RaveThe Guardian (UK)Keiran Goddard has written something like the universal love story ... No pain is unique, and all pain is unique. This is the paradox that powers Hourglass. I have rarely read a book that captures so succinctly the way that all lovers must (at least a little bit) believe they are the only people to ever feel this feeling, and the way that that is (at least a little bit) true ... The world of Goddard’s novel exists vividly on the page and yet to the narrator he is the only real person in it ... Hourglass sits somewhere between prose and poetry.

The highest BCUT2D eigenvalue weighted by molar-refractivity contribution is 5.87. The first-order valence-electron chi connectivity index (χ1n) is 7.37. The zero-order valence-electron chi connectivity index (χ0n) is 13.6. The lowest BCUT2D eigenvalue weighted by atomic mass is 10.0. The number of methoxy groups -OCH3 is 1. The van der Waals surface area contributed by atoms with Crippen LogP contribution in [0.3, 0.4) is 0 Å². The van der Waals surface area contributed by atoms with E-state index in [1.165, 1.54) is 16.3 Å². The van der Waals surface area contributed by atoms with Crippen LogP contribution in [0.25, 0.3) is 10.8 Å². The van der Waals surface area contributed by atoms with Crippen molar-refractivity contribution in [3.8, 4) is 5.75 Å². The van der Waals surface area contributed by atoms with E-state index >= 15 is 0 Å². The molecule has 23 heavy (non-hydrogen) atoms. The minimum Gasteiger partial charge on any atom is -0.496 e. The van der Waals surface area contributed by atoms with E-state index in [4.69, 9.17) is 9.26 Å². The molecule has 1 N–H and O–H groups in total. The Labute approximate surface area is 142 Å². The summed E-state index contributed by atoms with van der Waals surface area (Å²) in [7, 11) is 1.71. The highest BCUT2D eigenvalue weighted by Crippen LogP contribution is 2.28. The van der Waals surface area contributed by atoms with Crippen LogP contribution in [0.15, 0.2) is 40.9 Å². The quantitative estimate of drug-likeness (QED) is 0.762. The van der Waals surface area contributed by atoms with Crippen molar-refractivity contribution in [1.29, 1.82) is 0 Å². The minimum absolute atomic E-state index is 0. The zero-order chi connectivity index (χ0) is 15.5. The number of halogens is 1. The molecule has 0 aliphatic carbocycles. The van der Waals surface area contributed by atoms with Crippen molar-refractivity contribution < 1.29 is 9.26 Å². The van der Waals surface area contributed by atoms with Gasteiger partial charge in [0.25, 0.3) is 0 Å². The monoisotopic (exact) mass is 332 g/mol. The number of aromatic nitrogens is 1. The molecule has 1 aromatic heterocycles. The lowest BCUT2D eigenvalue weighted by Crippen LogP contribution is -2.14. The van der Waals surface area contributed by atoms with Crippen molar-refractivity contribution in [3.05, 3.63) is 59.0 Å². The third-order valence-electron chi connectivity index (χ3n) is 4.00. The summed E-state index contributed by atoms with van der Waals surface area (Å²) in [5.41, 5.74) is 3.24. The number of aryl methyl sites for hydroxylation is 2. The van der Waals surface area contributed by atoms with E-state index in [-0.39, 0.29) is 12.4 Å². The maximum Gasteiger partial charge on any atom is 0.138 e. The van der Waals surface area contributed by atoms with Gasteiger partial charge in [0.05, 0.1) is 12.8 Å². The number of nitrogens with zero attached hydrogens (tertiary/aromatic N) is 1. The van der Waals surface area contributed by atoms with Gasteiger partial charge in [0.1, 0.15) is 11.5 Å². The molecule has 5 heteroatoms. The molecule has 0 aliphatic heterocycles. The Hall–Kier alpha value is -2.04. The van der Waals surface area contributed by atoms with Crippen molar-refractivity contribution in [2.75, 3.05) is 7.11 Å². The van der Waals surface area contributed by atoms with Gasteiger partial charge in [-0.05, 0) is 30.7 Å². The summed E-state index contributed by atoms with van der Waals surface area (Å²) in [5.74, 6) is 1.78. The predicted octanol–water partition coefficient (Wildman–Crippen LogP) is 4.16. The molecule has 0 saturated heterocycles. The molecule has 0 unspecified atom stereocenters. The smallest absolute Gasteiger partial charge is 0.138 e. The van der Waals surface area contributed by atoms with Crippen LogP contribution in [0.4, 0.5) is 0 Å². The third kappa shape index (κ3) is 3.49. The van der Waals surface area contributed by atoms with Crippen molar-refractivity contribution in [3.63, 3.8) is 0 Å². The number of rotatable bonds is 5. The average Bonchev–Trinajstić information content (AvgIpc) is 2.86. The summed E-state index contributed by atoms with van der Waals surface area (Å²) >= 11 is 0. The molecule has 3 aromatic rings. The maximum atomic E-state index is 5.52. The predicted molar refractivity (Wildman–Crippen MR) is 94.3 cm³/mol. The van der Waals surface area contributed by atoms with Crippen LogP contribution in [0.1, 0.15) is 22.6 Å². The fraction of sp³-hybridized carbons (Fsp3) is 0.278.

RaveThe GuardianThough written in three timelines – each mostly compelling in their own right – this is Kate’s story. But to what extent are our stories ever our own? ... It is tempting to map Freud’s real-life family (tempestuous sculptor Lucian, for example) on to the novel’s complex interplay of characters, but to pin this book down as autobiographical does it a great disservice. I Couldn’t Love You More is a crafted novel, made with great skill and attention, the way Felix makes his sculptures, the way Kate makes her painted trees ... You want, instinctively, to say that this is a book of echoes, but nothing could be further from the truth. Things are much more real than echoes. Each generation of women lives wholly, not merely as shadows of the other but completely themselves. The novel is about the patterns of being in this one family; and the patterns of being a woman; and the patterns of being a person, wherever and whenever we are alive.